All countries must be vaccinated to end pandemic, says World Bank chief
Serious capacity constraints on vaccination programmes pose the biggest threat to the World Bank’s ambitious goal that all 7 billion people across the globe be offered Covid-19 protection within a year, its president has said.
In an interview with the Guardian, David Malpass said delivery systems in poor countries and the fact that so many vaccines were going to rich countries were more important factors than money in ensuring success.
Malpass said beating the pandemic required all countries to be immunised and that the global community should already be preparing for the next crisis.
“One goal the world should have is to prepare for future disasters, other pandemics that will require vaccine systems, and both manufacturing and delivery capacity. I do not expect this to be the only crisis of global proportions.
“Let’s look ahead. We both need to resolve this crisis and that takes urgency and capacity, but we also need to make the investments that will pay off over the next decade and the next 50 years.”
Last week the G7 committed an extra $7.5bn to pay for vaccine doses for developing countries. Malpass said the World Bank, which lends to developing nations, would have programmes running in 12 countries by the end of March.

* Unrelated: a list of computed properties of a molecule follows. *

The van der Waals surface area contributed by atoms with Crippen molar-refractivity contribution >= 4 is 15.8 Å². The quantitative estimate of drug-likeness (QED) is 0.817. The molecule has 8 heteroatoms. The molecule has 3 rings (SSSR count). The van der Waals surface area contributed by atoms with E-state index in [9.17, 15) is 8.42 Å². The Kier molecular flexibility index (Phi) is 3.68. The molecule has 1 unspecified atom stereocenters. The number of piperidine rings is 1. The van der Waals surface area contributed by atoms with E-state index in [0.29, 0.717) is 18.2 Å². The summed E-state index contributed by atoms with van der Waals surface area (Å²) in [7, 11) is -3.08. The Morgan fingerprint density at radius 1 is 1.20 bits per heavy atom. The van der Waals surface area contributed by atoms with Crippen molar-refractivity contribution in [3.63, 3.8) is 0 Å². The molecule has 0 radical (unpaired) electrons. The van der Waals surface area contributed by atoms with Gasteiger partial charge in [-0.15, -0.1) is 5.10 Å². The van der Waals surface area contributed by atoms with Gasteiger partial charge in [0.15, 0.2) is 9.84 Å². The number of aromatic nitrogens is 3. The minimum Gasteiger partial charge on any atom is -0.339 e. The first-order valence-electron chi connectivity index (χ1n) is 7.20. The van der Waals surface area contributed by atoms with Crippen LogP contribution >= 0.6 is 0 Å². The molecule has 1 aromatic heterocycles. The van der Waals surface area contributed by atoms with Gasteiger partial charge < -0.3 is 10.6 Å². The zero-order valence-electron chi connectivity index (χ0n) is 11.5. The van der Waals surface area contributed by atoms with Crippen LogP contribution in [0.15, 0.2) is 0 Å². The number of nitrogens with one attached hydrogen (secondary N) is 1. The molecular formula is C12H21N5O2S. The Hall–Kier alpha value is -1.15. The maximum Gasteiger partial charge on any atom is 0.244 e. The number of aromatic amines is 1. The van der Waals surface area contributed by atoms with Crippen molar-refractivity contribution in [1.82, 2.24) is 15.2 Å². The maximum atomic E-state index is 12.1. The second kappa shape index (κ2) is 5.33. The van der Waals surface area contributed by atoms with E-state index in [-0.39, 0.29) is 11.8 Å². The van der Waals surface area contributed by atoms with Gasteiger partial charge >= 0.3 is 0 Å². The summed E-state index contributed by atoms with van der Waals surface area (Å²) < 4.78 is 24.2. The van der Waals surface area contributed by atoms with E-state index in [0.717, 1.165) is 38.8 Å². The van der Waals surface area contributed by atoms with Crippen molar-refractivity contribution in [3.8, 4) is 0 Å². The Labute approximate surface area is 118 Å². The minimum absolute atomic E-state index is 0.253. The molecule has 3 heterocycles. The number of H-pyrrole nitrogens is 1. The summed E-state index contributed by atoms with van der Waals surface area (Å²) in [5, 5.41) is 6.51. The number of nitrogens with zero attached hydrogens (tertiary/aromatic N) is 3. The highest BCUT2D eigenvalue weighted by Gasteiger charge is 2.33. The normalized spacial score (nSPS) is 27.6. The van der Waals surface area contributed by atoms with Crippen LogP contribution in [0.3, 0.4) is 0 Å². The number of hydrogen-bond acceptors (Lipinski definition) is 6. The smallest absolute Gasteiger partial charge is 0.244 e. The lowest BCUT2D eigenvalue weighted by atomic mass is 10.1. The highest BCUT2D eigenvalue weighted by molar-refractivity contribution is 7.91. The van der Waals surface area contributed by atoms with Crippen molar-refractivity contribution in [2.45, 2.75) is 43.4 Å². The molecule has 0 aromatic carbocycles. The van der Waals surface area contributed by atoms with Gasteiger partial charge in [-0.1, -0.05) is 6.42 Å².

“It is not a shortage of money, but supply constraints that are the problem,” Malpass said. “So much capacity is taken up by advanced countries, while poorer countries have made less progress in signing contracts with manufacturers.”
An increase in the number of available vaccines would help, Malpass said, but there also needed to be action in poor countries to tackle logistical bottlenecks, to expand healthcare delivery systems, and to develop communication strategies to prepare people for vaccine programmes.
“I am hopeful those who want to be vaccinated will have that opportunity over the next year,” the World Bank president said.
Malpass said there was a need to accelerate progress on debt relief so that poor countries had more financial firepower to tackle the pandemic.
“We need to broaden the definition of sustainable debt and base it on the ability to provide basic healthcare, education and investments in climate. Resources should be going to things that build for the future. If too big a proportion is going to creditors, that undermines sustainability,” he said, urging public and private creditors to sign up to a global debt relief initiative.
Malpass said there was a “disconnect” between what leaders said they wanted and what was achievable in a system that lacked a bankruptcy mechanism for heavily indebted countries and a means for “unsustainable debt to be become sustainable”.
He added: “There should be a process to identify what is sustainable for development. There should be much lower interest rates on the debts.”
Interest rates had come down globally, but the “low for long” environment was not reflected in the borrowing costs facing poor countries on their debts, he said.
Many debt contracts lacked transparency, he added. “People signing contracts on both sides have somewhat different interests from the people who end up paying for them.”
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